Liquified Petroleum Gas (LPG)

Liquefied petroleum gas (LPG) is a portable fuel that can be used for cooking, hot water, heating, powering vehicles and cogeneration. It also has a range of commercial applications across manufacturing, agriculture, horticulture and industry.It burns readily in air and is an excellent fuel for heating, cooking and for automotive use.LPG is colourless, odourless and heavier than air. A stenching agent is added to give it a distinctive and unpleasant smell, sometimes described as rotten cabbage, so that even a very small leak can be easily detected.

Characteristics of LPG

LPG is made up of propane and/or butane.its vapour is heavier than air, which has important safety implications.Any leakage will sink to the ground and accumulate in low lying areas and may be difficult to disperse, so LPG should never be stored or used in cellars or basements.Like mains gas, LPG has no smell and so a strong "stenching" agent is added before delivery to help detection of any leaks. LPG is flammable in air and although non-toxic, large quantities could cause suffocation.LPG is a high performance fuel, but will only ignite if mixed with air in a gas:air ratio of between 1:50 and 1:10 (lower than the limit for mains gas). The low limit for flammability means that even small leaks could have serious results.

Production and distribution of LPG

LPG is produced during oil refining or is extracted during the natural gas production process. Instead of destroying or burning off this byproduct, the LPG is captured and used as fuel source on its own.LPG is transported from production sites and refineries to large storage terminals by LPG tankers or carriers, where it is stored in bulk tanks. These large storage terminals are often situated on seaboards or ports to make it easier to receive LPG deliveries.The LPG is then delivered by train or road tanker to cylinder-filling sites and smaller-sized storage terminals where it is bottled in pressurised containers. From there, the containers can be loaded onto trucks to deliver to the end user, or small bulk tankers can be filled for gas top ups at the end user's property.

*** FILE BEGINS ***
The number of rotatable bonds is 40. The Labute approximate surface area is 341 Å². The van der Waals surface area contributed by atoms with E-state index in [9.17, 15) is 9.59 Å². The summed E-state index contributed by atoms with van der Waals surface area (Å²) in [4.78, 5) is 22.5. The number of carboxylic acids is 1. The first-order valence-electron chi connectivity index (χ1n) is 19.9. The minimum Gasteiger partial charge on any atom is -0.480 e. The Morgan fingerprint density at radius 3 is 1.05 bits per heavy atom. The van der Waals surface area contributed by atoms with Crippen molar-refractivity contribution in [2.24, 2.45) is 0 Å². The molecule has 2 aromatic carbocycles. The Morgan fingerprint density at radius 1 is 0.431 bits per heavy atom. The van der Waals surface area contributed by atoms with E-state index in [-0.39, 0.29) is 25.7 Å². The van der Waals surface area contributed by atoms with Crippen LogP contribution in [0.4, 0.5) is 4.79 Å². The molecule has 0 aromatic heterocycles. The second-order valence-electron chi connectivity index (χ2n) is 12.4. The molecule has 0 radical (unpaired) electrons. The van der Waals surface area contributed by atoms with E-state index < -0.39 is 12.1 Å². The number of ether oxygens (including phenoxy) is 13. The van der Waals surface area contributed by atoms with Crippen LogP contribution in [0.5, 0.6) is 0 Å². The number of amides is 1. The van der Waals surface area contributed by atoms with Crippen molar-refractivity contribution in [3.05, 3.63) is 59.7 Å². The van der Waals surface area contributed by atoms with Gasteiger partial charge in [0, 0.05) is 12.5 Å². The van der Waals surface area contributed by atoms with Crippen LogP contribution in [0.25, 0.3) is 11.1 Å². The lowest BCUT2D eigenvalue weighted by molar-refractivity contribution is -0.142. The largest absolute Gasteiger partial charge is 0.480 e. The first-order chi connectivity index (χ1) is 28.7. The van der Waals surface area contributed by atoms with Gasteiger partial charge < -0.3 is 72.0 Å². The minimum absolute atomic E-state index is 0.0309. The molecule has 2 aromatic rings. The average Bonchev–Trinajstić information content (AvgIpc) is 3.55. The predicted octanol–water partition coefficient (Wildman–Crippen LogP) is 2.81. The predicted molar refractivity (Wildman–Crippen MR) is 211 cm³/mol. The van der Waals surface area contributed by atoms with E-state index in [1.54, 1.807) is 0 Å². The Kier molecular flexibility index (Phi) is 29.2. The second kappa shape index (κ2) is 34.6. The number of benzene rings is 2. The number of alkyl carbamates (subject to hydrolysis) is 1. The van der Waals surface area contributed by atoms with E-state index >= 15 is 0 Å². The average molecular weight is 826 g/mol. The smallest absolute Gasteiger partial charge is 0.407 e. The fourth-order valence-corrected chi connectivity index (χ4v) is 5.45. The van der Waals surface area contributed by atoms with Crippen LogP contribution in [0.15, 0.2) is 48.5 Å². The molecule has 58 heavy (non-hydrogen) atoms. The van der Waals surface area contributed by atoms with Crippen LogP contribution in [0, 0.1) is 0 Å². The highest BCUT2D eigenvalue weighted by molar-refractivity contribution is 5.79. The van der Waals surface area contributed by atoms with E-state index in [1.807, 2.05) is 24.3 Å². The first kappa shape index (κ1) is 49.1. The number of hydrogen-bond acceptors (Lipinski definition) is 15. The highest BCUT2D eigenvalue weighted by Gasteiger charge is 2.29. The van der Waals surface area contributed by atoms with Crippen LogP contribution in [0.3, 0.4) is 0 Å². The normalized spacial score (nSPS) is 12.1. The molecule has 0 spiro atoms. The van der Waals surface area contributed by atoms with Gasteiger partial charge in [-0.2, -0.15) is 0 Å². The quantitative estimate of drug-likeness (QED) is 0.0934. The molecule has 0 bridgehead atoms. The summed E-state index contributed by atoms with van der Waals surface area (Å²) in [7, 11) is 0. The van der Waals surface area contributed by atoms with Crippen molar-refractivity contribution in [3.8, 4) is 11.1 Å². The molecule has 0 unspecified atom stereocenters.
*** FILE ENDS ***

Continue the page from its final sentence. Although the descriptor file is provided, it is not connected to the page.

Propane & Butane

There are two types of LPG - Propane and Butane. They have similar properties but different applications. They are not interchangeable due to the different operating pressures and burner settings required. Valves and fittings are also different to avoid confusion or accidental use of the wrong type of LPG.Propane has a lower boiling point than butane so it will continue to convert from a liquid to a gas even in very cold conditions, down to -45ÂșC. When stored as a liquid in a tank, it exerts a greater pressure than Butane at the same temperature.So Propane, as an LPG, is most suitable for exterior storage and use. Its ability to operate in low temperatures makes it the most suitable LPG for many applications. Propane is widely used as a fuel source for domestic and commercial heating, hot water and cooking. It also has a wide range of uses in industry and agriculture.

Safety Measures

If you smell gas:

  • Switch off the emergency valve on the outside wall of the building and turn off the gas at the main shut off valve under the tank hood.
  • Extinguish all naked flames immediately.
  • Do not operate any electrical equipment and be aware of any equipment which may switch on or off automatically.
  • Open all doors and windows to ventilate the building.
  • Contact your installer or the engineer who maintains your appliances.